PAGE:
Irony in the Soul: Nobody Listens Like the Dying by Pete Adams: Jack Austin’s crusade continues

Irony in the Soul

Irony in the Soul: Nobody Listens Like the Dying

by Pete AdamsSeries: Kind Hearts and Martinets, #2

Kindle Edition, 540 pg.
Next Chapter Publishing, 2019

Read: September 5 – 9, 2019

I’m going to be quick, because it’s late and I’m bushed—also, the more I talk about this, the less I seem to like the book. Which isn’t fair—I do like it—but I have issues with it, too. You ever see the memes or jokes online about someone saying they have 6-pack abs, but they’re just hiding/protecting them under a layer of fat? That’s precisely how this book seems to be constructed.

Picking up some weeks after Cause and Effect: Vice Plagues the City, Jack “Jane” Austen is prepared to come back to work, when something happens to compel him to come back. A priest and an imam are violently murdered, with clear indications that the same people behind these attacks were those responsible for the conspiracy uncovered in Cause and Effect, to cause unrest (at least) between the stagnant Christians and the local Muslims, and hopefully spilling over into a large-scale societal unrest.

You’d think this would be enough to bring Jack back early, so he could try to prevent things from getting worse—and he does. He just has to be eccentric for a while in front of his staff, purposely getting himself in trouble and provoking his new Chief. Because that’s what the situation calls for, I guess. I’m glad we’re told over and over again how brilliant he is, and what a good cop, too—because you might miss it otherwise.

It’s a shame we spend so much time with Jack and Mandy off doing all sorts of non-police things (read: sex, talking about sex, and mooning over each other), because the rest of Jack’s team are some truly interesting characters, and it’d be great to see them work. We catch little glimpses of them at work (and some brief idea about their off-duty life), and I think this novel told about them instead of Jack and Mandy would be a much more interesting work.

The word that kept coming to mind (and my notes) as I read this was “self-indulgent.” Adams clearly enjoys talking about some things and making the same jokes—he made one 3 times in the first 4% of the book (and countless times in the other 96%). We get pages and pages of Jack and Mandy romancing each other (and at least one of their subordinates makes a pointed remark about their priorities), of Jack going out of his way to be obnoxious, and other assorted things that seem to actually hinder the investigation. Now Adams is far from the first to be this way—Robert Galbraith’s latest could use a good trim (of about 150-200 pages), as did many of Robert P. Parker’s later works. So the fact that I want to cut about 300 pages from this book puts him in some okay company. In those 300 pages, little happens t advance the plot and we don’t deepen our understanding of the characters, because it covers the same ground over and over and over (again, see later Parker).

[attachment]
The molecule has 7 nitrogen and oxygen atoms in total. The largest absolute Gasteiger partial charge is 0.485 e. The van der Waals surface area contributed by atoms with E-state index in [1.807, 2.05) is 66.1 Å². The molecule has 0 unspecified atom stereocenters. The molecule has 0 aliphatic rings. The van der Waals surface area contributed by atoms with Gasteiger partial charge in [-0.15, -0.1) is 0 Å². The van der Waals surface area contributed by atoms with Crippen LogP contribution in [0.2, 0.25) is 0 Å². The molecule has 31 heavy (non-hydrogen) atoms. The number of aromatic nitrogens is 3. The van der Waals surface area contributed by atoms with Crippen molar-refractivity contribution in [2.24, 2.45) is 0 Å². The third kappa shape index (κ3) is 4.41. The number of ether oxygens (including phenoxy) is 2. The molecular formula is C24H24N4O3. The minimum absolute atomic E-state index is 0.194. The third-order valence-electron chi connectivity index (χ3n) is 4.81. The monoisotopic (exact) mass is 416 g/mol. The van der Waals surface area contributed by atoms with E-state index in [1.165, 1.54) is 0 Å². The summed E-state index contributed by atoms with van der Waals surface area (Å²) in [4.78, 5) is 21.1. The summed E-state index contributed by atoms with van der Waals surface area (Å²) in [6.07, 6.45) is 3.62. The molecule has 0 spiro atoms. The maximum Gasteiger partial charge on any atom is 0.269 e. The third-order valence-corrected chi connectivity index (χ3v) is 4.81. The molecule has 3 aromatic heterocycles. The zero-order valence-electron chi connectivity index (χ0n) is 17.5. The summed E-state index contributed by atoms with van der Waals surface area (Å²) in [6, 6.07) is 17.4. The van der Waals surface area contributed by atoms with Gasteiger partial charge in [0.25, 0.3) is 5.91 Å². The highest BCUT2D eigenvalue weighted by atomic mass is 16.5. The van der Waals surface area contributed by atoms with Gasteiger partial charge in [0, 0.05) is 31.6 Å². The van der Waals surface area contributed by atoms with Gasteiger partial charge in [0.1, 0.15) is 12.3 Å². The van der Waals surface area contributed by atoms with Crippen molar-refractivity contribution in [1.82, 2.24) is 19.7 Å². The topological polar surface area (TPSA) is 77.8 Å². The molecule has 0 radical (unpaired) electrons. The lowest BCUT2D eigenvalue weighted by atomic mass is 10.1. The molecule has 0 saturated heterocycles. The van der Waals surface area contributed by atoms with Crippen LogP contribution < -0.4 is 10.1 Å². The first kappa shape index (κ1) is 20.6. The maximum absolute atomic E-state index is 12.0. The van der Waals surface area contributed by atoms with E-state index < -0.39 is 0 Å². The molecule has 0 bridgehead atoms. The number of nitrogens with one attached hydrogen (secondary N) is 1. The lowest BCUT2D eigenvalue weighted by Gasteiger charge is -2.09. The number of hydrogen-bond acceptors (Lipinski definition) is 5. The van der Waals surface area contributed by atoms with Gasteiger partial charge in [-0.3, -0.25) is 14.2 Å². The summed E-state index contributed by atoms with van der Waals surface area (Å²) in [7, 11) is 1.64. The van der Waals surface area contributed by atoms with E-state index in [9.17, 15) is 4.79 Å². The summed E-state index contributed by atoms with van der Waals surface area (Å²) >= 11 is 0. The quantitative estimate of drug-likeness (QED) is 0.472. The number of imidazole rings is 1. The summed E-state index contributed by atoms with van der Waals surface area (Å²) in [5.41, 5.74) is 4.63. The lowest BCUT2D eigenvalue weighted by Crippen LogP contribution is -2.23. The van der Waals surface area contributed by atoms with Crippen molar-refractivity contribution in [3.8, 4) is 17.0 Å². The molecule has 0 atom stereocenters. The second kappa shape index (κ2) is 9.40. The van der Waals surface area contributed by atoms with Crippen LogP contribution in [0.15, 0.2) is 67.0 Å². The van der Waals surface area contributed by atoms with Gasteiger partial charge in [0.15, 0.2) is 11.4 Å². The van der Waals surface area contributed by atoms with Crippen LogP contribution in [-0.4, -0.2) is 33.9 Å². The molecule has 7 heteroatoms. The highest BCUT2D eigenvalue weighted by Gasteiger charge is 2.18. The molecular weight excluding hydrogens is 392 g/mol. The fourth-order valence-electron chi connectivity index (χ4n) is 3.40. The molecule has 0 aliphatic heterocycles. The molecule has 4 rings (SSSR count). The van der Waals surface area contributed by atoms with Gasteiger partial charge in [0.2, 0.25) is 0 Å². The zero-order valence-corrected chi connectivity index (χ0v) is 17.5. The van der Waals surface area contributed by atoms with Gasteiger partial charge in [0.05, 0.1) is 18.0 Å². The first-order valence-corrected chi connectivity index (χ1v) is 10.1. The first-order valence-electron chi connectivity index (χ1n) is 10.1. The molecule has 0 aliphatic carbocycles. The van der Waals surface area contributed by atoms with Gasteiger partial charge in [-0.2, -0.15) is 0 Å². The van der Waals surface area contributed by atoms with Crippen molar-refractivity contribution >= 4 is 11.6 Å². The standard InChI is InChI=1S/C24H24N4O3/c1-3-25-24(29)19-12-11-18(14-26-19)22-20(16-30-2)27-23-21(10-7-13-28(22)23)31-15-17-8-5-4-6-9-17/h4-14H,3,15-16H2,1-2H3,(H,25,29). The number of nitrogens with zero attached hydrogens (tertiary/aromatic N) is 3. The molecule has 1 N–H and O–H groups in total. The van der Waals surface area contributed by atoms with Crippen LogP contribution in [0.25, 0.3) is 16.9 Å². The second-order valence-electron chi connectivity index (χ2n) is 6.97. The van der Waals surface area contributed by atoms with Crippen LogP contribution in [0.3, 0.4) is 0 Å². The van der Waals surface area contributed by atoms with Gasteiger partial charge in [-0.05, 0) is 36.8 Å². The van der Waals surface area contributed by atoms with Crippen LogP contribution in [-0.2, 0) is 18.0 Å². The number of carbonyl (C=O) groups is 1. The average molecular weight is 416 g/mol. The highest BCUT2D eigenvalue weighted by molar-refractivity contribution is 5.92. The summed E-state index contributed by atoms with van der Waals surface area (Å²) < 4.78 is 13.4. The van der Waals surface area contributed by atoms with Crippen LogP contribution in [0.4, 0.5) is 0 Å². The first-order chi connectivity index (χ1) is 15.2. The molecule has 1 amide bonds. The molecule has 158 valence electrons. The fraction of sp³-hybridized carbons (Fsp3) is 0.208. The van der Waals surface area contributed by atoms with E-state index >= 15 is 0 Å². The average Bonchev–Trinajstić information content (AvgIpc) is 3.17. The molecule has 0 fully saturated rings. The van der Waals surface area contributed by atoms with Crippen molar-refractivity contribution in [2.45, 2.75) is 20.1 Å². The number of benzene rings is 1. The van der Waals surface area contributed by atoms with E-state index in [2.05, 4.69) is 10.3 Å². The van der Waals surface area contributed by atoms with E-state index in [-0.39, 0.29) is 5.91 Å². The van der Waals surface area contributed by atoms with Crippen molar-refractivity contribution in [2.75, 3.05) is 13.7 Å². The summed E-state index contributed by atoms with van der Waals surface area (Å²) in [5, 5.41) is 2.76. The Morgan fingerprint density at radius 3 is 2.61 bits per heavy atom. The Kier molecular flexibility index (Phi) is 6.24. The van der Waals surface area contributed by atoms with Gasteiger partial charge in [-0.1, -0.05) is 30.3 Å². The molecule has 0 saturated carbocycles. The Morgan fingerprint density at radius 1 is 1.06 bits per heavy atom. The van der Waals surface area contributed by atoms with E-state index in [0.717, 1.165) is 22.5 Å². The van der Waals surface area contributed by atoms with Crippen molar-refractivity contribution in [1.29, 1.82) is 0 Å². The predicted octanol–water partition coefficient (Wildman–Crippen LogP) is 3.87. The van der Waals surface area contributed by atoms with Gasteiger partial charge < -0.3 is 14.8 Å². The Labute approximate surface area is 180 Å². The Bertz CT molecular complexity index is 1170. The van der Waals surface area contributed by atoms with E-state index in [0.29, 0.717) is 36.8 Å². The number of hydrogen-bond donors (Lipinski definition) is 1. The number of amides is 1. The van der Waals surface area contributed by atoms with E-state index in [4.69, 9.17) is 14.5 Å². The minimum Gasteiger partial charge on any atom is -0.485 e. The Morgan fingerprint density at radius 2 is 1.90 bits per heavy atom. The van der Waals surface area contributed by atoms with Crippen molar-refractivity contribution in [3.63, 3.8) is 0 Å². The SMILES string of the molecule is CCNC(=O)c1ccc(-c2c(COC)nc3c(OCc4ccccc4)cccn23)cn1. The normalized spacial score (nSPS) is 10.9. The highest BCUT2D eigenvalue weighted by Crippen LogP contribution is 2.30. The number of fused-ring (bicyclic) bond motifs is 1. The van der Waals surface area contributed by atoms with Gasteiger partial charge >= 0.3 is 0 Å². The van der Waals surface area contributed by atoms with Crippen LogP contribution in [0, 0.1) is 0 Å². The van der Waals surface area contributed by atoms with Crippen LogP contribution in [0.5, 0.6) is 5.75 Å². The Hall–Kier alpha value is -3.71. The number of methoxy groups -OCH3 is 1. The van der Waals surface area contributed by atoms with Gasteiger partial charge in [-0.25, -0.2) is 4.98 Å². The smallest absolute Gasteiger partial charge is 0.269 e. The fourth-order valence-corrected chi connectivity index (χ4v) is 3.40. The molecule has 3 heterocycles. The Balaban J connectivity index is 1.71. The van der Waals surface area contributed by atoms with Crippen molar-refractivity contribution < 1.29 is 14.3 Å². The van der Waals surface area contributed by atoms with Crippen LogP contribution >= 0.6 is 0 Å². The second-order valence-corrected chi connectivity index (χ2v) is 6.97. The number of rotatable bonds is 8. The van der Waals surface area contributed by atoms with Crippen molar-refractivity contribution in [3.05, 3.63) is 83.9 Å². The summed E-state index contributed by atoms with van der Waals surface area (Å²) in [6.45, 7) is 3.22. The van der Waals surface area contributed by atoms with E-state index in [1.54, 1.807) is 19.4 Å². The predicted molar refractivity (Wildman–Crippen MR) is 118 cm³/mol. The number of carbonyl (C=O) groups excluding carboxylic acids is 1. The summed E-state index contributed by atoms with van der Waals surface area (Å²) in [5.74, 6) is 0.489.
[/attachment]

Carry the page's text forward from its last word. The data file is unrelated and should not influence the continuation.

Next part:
All that said, the last 25%± of the novel is really good. Almost all of the weaknesses of the book that had been bugging me faded into the background and the crime story came to the forefront (finally). This is the kind of thing I’d been waiting for. If the book was this part, plus another 50 or so pages to set the scene, create a tone, and whatnot—this would be a much more enthusiastic post. As it is, this last chunk of the book redeems the rest and almost makes it worth the effort to get your hands on the book.

Am I still curious about where things are going, and how Adams plans to get there? Absolutely. I will keep reading—and I did enjoy these books, I just wish they’d be put on a diet so I don’t have to trudge through all the excess material.


3 Stars

My thanks to damppebbles blog tours for the invitation to participate in this tour and the materials (including a copy of the novel) they provided.

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